08 Feb5 things learned about FinTech and Blockchain last week
Hype. There is plenty of it around Blockchain. Nothing I do, or say, will make it go away, but perhaps I can help drive a realistic perspective on. These five lessons are the result of some conversations in London last week and some research. I hope they help others’ understanding of the shifting sands.
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#1. It’s not just about Blockchain. Existing rails offer opportunity
The folks at Earthport are making a big difference in the payments world. Their offering operates within the confines of existing payments infrastructure. It is an alternative to the traditional correspondent banking services offered by the major banks. Earthport’s services are cheaper, simpler to use and, in some cases, faster.
This ability to squeeze more out of the existing infrastructure is something which has attracted the attention of the world’s central bankers.
Widespread availability of digital currency would make this service even better. In the meantime, it is worth paying attention to now.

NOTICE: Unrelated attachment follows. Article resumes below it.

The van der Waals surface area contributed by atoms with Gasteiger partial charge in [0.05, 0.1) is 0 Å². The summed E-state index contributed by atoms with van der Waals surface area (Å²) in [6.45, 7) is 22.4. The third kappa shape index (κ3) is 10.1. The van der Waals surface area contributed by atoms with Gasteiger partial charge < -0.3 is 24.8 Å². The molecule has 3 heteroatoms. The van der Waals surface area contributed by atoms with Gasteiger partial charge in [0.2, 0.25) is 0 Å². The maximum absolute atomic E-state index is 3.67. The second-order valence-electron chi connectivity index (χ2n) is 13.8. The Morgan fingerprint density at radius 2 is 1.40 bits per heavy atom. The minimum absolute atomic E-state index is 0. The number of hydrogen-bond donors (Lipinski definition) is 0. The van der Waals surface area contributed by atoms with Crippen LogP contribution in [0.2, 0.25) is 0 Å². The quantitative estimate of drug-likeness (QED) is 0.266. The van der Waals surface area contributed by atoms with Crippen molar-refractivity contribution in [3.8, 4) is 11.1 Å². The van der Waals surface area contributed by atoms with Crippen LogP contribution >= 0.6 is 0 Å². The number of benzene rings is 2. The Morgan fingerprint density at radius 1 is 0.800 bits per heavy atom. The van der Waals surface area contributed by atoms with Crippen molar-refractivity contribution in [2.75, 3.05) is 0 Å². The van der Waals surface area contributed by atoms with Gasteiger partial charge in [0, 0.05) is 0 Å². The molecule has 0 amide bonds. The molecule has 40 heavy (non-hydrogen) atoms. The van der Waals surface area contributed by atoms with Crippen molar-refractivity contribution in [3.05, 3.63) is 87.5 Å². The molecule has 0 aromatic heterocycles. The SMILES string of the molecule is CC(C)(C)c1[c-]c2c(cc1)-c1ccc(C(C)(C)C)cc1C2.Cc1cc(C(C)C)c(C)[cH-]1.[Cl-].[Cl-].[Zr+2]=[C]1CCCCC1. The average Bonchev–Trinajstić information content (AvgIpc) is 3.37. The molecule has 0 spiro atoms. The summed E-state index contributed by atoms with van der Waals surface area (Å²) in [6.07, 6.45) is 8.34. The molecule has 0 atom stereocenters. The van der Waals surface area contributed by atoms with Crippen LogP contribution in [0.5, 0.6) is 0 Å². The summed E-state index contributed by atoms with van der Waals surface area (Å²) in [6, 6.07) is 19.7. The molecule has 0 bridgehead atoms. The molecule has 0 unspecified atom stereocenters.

#2. The Blockchain is already tangible
I was lucky enough to see a working demonstration of a Blockchain platform last week. This working model had multiple chains operating in parallel and was able to process volumes equivalent to a day’s worth of volume in CHAPS, the UK payment system.
This is a great start. Progress will need a lot of consensus. On standards and on how to bridge between fiat currencies and the digital world of Blockchain.
#3. Experimenting with digital currency is possible without Central Banks
IBM and Finextra have just published a super paper on things Blockchain: “Banking on Blockchain: Charting the Progress of Distributed Ledger Technology in Financial Services”. This is well worth a thorough read. Amongst many useful contributions, it cites the example of an Estonian bank, LHV, which is creating digital currency balances based on secured receivables.
This looks like it has some similarities with the way balances are moved from fiat currency to digital on the M-Pesa platform in Kenya. The amounts put onto the M-Pesa platform are put into segregated accounts, so they cannot be used in two places at once. In the Kenyan model, the money is controlled by the mobile operators. If they go broke, the monies are lost.
Still, even if the Estonian practice is not as safe as using central bank money, it offers a clear route to support experimenting. A large transaction bank could create “Transaction Bank Dollars” and put the equivalent in fiat currency in a segregated account. This process would be very similar to what is done for “client money” today.